Article

A Randomized, Double-Blind Study of Larazotide Acetate to Prevent the Activation of Celiac Disease During Gluten Challenge

Celiac Center, Beth Israel Deaconess Medical Center, Harvard Medical School, Boston, Massachusetts, USA.
The American Journal of Gastroenterology (Impact Factor: 9.21). 07/2012; 107(10):1554-62. DOI: 10.1038/ajg.2012.211
Source: PubMed

ABSTRACT In patients with celiac disease, enteropathy is caused by the entry of gluten peptides into the lamina propria of the intestine, in which their immunogenicity is potentiated by tissue transglutaminase (tTG) and T-helper type 1-mediated immune responses are triggered. Tight junction disassembly and paracellular permeability are believed to have an important role in the transport of gluten peptides to the lamina propria. Larazotide acetate is a tight-junction regulator peptide that, in vitro, prevents the opening of intestinal epithelial tight junctions. The aim of this study was to evaluate the efficacy and tolerability of larazotide acetate in protecting against gluten-induced intestinal permeability and gastrointestinal symptom severity in patients with celiac disease.
In this dose-ranging, placebo-controlled study, 86 patients with celiac disease controlled through diet were randomly assigned to larazotide acetate (0.25, 1, 4, or 8 mg) or placebo three times per day with or without gluten challenge (2.4 g/day) for 14 days. The primary efficacy outcome was the urinary lactulose/mannitol (LAMA) fractional excretion ratio. Secondary endpoints included gastrointestinal symptom severity, quality-of-life measures, and antibodies to tTG.
LAMA measurements were highly variable in the outpatient setting. The increase in LAMA ratio associated with the gluten challenge was not statistically significantly greater than the increase in the gluten-free control. Among patients receiving the gluten challenge, the difference in the LAMA ratios for the larazotide acetate and placebo groups was not statistically significant. However, larazotide acetate appeared to limit gluten-induced worsening of gastrointestinal symptom severity as measured by the Gastrointestinal Symptom Rating Scale at some lower doses but not at the higher dose. Symptoms worsened significantly in the gluten challenge-placebo arm compared with the placebo-placebo arm, suggesting that 2.4 g of gluten per day is sufficient to induce reproducible gluten toxicity. Larazotide acetate was generally well tolerated. No serious adverse events were observed. The most common adverse events were headache and urinary tract infection.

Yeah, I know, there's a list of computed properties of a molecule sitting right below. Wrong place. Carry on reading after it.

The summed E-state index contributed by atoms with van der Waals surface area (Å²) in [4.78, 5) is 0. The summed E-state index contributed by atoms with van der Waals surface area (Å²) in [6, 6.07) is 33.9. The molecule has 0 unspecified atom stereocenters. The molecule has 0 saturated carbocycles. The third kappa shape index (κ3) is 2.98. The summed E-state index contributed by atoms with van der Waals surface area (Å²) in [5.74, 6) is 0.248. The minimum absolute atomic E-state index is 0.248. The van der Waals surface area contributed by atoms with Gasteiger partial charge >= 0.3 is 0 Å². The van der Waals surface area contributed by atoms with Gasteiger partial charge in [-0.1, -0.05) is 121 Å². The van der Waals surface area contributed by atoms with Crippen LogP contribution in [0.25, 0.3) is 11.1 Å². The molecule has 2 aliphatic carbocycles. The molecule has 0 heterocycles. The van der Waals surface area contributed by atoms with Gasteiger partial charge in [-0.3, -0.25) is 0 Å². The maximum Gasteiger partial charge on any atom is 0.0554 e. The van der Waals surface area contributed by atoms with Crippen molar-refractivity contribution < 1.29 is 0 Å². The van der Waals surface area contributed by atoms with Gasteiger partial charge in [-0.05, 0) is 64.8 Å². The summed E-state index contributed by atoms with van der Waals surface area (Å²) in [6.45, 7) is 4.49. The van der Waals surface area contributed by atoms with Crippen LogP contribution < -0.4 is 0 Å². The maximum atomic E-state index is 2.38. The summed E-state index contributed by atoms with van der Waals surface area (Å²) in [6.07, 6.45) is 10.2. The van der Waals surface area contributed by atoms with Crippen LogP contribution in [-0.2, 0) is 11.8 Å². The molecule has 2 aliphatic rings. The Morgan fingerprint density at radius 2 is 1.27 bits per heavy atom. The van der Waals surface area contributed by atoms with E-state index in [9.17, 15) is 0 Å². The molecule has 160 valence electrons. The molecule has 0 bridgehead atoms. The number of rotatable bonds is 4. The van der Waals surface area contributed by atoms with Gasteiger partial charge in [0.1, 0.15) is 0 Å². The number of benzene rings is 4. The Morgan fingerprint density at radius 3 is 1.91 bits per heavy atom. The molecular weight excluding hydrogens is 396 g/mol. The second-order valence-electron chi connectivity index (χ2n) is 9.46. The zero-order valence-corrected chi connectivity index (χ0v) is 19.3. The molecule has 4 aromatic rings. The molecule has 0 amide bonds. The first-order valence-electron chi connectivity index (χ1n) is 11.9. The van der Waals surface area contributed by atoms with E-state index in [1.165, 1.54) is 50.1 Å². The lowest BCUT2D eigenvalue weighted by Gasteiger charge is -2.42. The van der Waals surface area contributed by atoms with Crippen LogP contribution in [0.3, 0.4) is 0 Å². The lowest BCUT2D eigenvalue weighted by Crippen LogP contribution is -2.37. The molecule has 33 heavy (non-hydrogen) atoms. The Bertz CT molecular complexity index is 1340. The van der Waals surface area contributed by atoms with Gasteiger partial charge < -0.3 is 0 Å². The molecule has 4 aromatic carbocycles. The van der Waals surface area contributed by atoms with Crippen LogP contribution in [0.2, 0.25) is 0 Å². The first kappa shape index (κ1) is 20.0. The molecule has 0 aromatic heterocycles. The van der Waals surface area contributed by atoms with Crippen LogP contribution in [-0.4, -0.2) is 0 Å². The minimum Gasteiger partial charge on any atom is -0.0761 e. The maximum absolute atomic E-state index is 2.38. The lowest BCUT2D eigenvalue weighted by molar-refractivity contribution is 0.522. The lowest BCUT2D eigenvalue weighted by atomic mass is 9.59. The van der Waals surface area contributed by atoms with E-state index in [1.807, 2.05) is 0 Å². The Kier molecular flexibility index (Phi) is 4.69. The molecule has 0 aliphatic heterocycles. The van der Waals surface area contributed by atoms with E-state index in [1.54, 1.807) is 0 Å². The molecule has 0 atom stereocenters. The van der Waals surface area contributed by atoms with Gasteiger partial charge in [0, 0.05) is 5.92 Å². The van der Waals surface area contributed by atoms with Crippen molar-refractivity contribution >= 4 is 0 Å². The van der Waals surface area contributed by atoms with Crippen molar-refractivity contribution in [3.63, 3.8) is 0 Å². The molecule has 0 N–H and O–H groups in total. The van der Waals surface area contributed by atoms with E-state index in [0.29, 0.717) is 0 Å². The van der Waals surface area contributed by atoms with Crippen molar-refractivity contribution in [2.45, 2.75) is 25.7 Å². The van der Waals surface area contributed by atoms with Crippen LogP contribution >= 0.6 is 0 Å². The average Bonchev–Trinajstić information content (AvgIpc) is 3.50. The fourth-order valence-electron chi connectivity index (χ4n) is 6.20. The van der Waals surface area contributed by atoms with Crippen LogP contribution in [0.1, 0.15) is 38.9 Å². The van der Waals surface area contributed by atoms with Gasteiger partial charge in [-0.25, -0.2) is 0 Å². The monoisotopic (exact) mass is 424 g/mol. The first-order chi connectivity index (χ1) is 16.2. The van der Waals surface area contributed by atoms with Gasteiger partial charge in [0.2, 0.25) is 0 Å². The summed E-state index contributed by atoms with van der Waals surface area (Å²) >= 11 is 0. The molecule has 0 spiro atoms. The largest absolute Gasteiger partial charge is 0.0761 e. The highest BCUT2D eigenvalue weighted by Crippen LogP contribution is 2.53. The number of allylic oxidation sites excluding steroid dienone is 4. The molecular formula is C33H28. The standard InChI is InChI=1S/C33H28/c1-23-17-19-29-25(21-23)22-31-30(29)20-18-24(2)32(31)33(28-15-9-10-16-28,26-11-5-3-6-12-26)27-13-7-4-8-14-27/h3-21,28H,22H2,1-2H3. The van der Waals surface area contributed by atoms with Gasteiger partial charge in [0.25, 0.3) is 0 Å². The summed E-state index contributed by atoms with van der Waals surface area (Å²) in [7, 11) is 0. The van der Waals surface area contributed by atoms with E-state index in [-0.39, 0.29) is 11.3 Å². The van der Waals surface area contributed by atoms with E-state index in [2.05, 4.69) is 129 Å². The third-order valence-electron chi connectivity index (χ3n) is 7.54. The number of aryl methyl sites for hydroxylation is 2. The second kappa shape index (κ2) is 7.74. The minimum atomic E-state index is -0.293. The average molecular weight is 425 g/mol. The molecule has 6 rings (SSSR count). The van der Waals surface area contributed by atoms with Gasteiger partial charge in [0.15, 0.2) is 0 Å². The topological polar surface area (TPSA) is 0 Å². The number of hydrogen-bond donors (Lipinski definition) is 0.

LAMA variability in the outpatient setting precluded accurate assessment of the effect of larazotide acetate on intestinal permeability. However, some lower doses of larazotide acetate appeared to prevent the increase in gastrointestinal symptom severity induced by gluten challenge.

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